Make us your home page

Today’s top headlines delivered to you daily.

(View our Privacy Policy)

New principal makes commitment to single-gender classes at Westside Elementary

SPRING HILL — A little more than six years ago, Westside Elementary School embarked on a trailblazing experiment based on a rather simple premise: Boys and girls don't always learn best when they're together.

Citing research that shows the best learning environment for one gender isn't always ideal for the other and that the two genders tend to distract each other, the school started offering all-girls and all-boys classrooms at each grade level, becoming one of the first schools in the Tampa Bay area to do so.

The pilot program received favorable reviews over the first few years. Administrators said students seemed to be gaining in segregated settings, in many cases outperforming their counterparts in mixed-gender settings at Westside. Parents, teachers and students appeared to love the program.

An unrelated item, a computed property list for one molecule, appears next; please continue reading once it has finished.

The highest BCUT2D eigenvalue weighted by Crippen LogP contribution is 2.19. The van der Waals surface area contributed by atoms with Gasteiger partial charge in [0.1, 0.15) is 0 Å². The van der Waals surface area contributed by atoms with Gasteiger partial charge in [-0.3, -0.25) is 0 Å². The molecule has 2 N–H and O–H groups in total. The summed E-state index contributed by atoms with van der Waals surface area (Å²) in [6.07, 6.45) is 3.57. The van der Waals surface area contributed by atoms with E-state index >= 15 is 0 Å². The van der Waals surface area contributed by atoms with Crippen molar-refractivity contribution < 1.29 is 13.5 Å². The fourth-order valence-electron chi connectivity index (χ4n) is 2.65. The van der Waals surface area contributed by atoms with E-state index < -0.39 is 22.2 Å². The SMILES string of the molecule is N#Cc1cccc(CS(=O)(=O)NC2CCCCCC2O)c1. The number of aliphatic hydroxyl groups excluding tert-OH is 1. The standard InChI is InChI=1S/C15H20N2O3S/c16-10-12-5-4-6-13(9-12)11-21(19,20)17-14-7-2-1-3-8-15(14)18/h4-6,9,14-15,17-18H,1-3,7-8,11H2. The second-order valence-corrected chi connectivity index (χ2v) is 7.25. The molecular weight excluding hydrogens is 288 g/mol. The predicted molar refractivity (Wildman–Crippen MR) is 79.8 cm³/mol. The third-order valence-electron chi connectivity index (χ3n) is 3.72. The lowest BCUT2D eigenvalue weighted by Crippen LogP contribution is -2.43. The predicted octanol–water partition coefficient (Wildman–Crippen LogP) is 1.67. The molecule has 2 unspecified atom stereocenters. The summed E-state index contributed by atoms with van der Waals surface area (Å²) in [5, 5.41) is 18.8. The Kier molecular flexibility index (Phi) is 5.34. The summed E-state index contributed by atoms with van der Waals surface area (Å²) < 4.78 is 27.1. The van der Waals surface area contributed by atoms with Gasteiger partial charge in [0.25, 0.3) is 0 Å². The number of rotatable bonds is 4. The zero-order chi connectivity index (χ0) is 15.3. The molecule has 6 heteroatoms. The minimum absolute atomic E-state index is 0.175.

But by the end of last school year, the appeal of program seemed to have lessened — at least for some.

Then-Westside principal Nancy Kesselring said she noticed waning interest among teachers, that there wasn't money available to send teachers for training and that standardized test results in the single-gender classrooms were not convincing.

In May, she and others decided to ax the program — only to be told shortly thereafter that they didn't have authority to eliminate the classes. So they continued, although for only grades 2 to 5.

This school year, with a new principal at the helm, Westside is breathing new life back into the program.

"We're going to do it, and we're going to do it well," said principal Gina Michalicka, who took over for Kesselring, who retired. "We are continuing the program."